2. Drawing the Sea Near: Satoumi and Coral Reef Conservation in Okinawa
By C. Anne Claus
How Japanese coastal residents and transnational conservationists collaborated to foster relationships between humans and sea life. This richly detailed, engagingly written ethnography focuses on Okinawa’s coral reefs to explore an unusually inclusive, experiential, and socially just approach to conservation. C. Anne Claus provides a compelling look at how transnational conservation organizations negotiate institutional expectations for conservation with localized approaches to caring for ocean life.
3. Hunting Game: Raiding Politics in the Central African Republic
By Louisa Lombard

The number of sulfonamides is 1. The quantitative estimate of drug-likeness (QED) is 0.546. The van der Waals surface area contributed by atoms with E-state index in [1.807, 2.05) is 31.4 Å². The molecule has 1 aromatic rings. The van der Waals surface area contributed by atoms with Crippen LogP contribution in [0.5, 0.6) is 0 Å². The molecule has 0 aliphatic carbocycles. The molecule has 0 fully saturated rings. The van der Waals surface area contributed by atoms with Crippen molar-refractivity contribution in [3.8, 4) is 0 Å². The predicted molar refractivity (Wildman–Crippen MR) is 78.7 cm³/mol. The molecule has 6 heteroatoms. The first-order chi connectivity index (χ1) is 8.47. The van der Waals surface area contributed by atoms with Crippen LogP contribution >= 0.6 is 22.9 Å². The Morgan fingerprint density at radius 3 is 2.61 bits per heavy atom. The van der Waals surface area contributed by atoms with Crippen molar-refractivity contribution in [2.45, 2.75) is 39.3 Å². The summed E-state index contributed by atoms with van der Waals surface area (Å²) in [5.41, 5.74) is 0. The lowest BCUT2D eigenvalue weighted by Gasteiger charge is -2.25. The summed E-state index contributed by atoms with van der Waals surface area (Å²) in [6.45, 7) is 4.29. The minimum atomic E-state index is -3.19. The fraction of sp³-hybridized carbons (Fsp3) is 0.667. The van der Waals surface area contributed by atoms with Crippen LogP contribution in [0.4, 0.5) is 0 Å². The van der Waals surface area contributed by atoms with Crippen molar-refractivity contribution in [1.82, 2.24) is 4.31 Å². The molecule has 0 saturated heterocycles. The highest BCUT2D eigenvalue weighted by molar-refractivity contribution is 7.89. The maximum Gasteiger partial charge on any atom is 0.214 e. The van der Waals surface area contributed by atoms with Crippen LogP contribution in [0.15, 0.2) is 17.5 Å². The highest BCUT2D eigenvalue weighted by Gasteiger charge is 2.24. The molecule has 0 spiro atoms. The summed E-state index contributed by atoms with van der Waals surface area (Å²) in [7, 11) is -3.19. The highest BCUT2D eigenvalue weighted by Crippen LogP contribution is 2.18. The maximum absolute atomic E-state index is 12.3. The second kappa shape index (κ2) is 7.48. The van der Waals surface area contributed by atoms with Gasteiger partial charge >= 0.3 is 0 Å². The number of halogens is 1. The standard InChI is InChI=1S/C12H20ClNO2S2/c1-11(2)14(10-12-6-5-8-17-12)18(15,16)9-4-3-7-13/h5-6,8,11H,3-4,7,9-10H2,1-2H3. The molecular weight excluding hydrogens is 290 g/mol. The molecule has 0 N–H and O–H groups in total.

Northeastern Central African Republic – a vast space bordering Chad, Darfur, and South Sudan – is a quintessential ‘stateless’ space, where the government has little presence and armed actors operate freely. In this first ethnographic and historical study of Central African raiding, Louisa Lombard investigates practices of forceful acquisition, a distinctive political repertoire in which claims to social status are linked to the ability to take (from wild spaces, or from others) and are frequently overturned. People have developed raiding skills to survive and live in a stateless borderland for over 150 years. From the trans-Saharan slave trade, to colonial forced labour regimes, big game hunting and coercive conservation, to rebellion, raiding has flourished where people’s status in relation to each other is unclear and where institutional guidance is absent. Hunting Game offers rich comparative insights into the vibrant, if not always salutary, role that forceful acquisition plays in the world today